Understanding Art: Leonardo to Warhol
SEMESTER 2, 2019
Course Convenor: Robin Woodward
Course Lecturers: Len Bell, Erin Griffey, Sophia Powers, Robin Woodward
Lectures: Tuesdays and Fridays 10am - 11am
Course delivery format:
2 hours of lectures per week
and 1 hour of tutorial in weeks 2-11 inclusive. Ten tutorials in total.
Timetable and room details can be viewed on Student Services Online
Summary of Course Description:
‘You look, but you do not see’, Sherlock Holmes said to Dr Watson.
This course is about how to look at and really see visual images and objects -- about how to observe, analyse, interpret and understand paintings, monuments and sculptures,
We explore the life and work of the major Renaissance artists such as Leonardo and Michelangelo, followed by the Baroque master of light and dark, Caravaggio, and the artists of the Dutch Golden Age, Rembrandt and Vermeer. In modern society new approaches to art are examined through the work of Monet, Degas, van Gogh, Edvard Munch and Picasso. Salvator Dali and Marcel Duchamp introduce us to the world of dada and the surreal, Mondrian and Kandinsky to abstraction, and Warhol to the relationship between artistic expression, celebrity culture and advertising that flourished in post war American society.
A high level of visual literacy is increasingly necessary today in order to navigate our way through the world of images, at times a flood of images in which it is easy to drown. It is not just that visual images are central to everyday life. It is rather that they are increasingly predominant, even dominating, in social and cultural life and communications. To misunderstand them is to be severely disadvantaged.
In this course students will learn how visual images are constructed, how they generate ideas and emotions, how they ‘work’ on their consumers (that is, ’us’), as well as how they can be interpreted and understood. To these ends the course involves close and intensive study of specific paintings and sculptures. As much as possible the images and objects selected for study are compelling and memorable in themselves.
‘I break up an event into little pieces and analyse it’: Li Yan, contemporary artist.
How and why can we learn so much about seeing and understanding images and objects generally from the close study of individual works? In this course images and objects are studied in terms of their structural, formal, thematic and iconographic (meaning-producing) features. They are also placed in the social and cultural contexts in which they were produced and used in order to more fully understand how the production of meanings are context-specific. The various ways the one image or object can be, or has been, interpreted and understood are studied, while the limits of verbal interpretation of images are also considered. As such, the course provides invaluable skills in observing, analysing and interpreting, skills that are fundamental to all disciplines.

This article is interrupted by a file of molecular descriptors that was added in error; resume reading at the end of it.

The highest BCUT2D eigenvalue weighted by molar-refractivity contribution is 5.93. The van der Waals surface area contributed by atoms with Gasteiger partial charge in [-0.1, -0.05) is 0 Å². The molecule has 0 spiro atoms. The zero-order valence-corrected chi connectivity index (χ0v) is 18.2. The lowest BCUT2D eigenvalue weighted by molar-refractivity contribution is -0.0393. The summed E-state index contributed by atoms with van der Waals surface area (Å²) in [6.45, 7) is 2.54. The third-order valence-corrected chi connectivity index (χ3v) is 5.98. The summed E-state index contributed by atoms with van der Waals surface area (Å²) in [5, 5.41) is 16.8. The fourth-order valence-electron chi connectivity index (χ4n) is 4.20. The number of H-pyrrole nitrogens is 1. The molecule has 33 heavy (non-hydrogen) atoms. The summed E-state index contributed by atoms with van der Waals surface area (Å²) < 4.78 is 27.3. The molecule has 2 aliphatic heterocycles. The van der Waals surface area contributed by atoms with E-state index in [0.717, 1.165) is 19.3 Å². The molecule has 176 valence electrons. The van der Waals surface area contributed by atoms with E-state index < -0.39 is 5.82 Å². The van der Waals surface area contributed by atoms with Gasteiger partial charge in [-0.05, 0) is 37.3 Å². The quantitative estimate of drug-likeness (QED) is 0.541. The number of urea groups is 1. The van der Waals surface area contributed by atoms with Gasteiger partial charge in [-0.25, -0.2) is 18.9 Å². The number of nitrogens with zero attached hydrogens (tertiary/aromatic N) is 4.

A student who successfully completes this course will have the opportunity to:
- acquire knowledge of art historical styles and apply it
- understand and carry out visual analysis
- acquire skills in report writing, critical thinking, academic literacy and presentation
Weighting of assignments and due dates
20% test In class test: Tuesday 20 August
30% essay Due date: Thursday 3 October
50% exam at the end of the semester
Topics to be covered
Renaissance Art in Florence and Rome
Lecture 2:The Renaissance Portrait: Ghirlandaio, Leonardo and Piero della Francesca
Art for the Renaissance Palace: Botticelli, Benozzo Gozzoli and Donatello
The Art of Devotion: Michelangelo and the Sistine Chapel
Mannerism: Bronzino and Pontormo
Baroque Rome and the Catholic Counter-Reformation: Caravaggio and Bernini
The Art of the Dutch Golden Age: Rembrandt and Vermeer
The Shift to France – Versailles, Rococo, Neoclassicism, Romanticism
Academic Art v. Courbet and Realism
The Modern City – Paris
The Beginnings of Photography
New Ways of Seeing: Monet and Impressionism
Form and Colour: Cezanne and Seurat
Visualising Emotion: Vincent van Gogh
Visualising Emotion: Edvard Munch
Expressionism in Germany and France
A New Pictorial Language: Cubism
The Invention of Abstraction
Early Twentieth Century Photography
Sense and Nonsense: Dada and Surrealism
Whatever Happened to Traditional Sculpture?
Recommended reading: This will be indicated each week
Workload and deadlines for submission of coursework:
The University of Auckland's expectation is that students spend 10 hours per week on a 15-point course, including time in class and personal study. Students should manage their academic workload and other commitments accordingly. Deadlines for coursework are set by course convenors and will be advertised in course material. You should submit your work on time. In extreme circumstances, such as illness, you may seek an extension but you may be required to provide supporting information before the assignment is due. Late assignments without a pre-approved extension may be penalised by loss of marks – check course information for details.
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